When a crisis does occur it is the unequivocal responsibility of government to maintain liquidity so as to avoid a credit crunch; to restore confidence when this has been undermined and to ensure that the capital base or capital reserves of the national banking system is adequate following a period of excess lending. These are the views of Bo Lungdren, currently Head of the Swedish National Debt Office and formerly Sweden’s Deputy Minister for Finance when the Swedish banking crisis unfolded in the early 1990’s. He spoke at a lunch meeting of the Institute of International and European Affairs in Dublin on Tuesday, July 7th.
Lungdren succeeded Carl Bildt, the former Prime Minster of Sweden and current Foreign Minister, as Leader of the Moderate Party from 1999 to 2003. But when he was a member of the Swedish Government confronted with the banking crisis his party was one of four parties in a minority coalition government.
The Swedish crisis bears some resemblance to that currently occurring Ireland but the similarities. The Swedish financial system had been deregulated in 1985 and the inflationary period which ensured between 1985 and 1990 caused a property boom which evolved into a property bubble. Private sector credit in Sweden increased from 85% to 135% of GDP in the five years prior to the bubble bursting.
The crisis in Sweden was of a more moderate scale than that in Ireland. It cost €6.5 billion to repair the damage (4% of GDP), of which €2 billion was recouped within five years. Two of the seven mid-sized Swedish banks were nationalised (Nordenbankenn now known as Nordea and Gota Bank) and one of the seven did not participate in the government support programme. Ireland has already injected €11 billion (7% of Ireland’s GDP) in three banks – the recently nationalised Anglo Irish Bank, Bank of Ireland and AIB Bank.
The difference in scale is illustrated by the amount of credit outstanding at the time of crisis in both countries. Private sector credit in Ireland has increased from 136% to 216% of GDP in the five years (2003 to 2008) prior to the collapse of the banking system here. Household debt in Ireland, according to the most recent Quarterly Bulletin from the Central Bank of Ireland indicates that household debt outstanding in Ireland is €148 billion – a figure that is in excess of 80% of current GDP.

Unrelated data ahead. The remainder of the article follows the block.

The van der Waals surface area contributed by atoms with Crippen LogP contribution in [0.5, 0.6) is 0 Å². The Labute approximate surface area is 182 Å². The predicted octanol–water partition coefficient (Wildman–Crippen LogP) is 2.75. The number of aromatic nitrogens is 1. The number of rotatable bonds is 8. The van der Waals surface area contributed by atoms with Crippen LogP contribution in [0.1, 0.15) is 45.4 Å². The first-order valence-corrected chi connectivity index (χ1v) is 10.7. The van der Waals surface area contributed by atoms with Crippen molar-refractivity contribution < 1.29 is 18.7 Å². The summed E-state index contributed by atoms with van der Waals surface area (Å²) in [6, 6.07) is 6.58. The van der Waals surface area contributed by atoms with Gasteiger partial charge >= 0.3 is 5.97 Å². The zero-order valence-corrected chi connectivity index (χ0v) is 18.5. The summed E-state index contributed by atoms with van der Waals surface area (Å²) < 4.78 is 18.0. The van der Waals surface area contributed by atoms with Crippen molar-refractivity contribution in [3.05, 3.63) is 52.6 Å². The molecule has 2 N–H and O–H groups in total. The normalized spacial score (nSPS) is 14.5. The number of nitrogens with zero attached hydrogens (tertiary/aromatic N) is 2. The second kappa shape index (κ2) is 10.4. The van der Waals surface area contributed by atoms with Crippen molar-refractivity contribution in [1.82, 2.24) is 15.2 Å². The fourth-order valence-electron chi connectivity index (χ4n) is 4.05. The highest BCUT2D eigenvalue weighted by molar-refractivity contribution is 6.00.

The Swedish crisis was regional in nature – impacting the financial systems of Norway and Finland to some extent. Its resolution was expedited by a currency devaluation. The complexity of the current crisis aggravated as it is by the asset securitisation phenomena has uncovered a scale of loss that had not been anticipated.
The Swedish approach was to guarantee the depositors and creditors of the financial system – but not the shareholders. The incidence of moral hazard was curtailed by exacting accountability among those who caused the crisis. directors, management and shareholders. The Swedish Government decided to what extent it would support banks’ in difficulty. They did not determine or directly influence this matter.
Lungdren was discreet enough not to offer public advice to the Irish Government although he did share his opinions with the Oireachtas Committee on Finance and the Public Service.
Sweden did not establish a bad bank, an equivalent to Ireland’s National Asset Management Agency and he cautioned against discounting the price of assets taken on by a bad bank on the grounds that the capital vacuum created had to be filled. Assets should be valued on the basis of ‘mark to market’ if a quick recovery of the financial system is to be achieved. He also emphasised the importance of transparency if the credibility and integrity of a rescue initiative is to be maintained. Stress tests are merely base-line scenarios and must be treated accordingly.
Swedish banks incurred losses of €25 billion during that crisis. Credit losses in Ireland have been estimated by the IMF to potentially be €35 billion and the Irish economy is about half the size of the Swedish economy.
Some Swedish banks are apparently experiencing fresh difficulties as a consequence of exposure to the economic crisis in Baltic countries, especially Latvia and Estonia.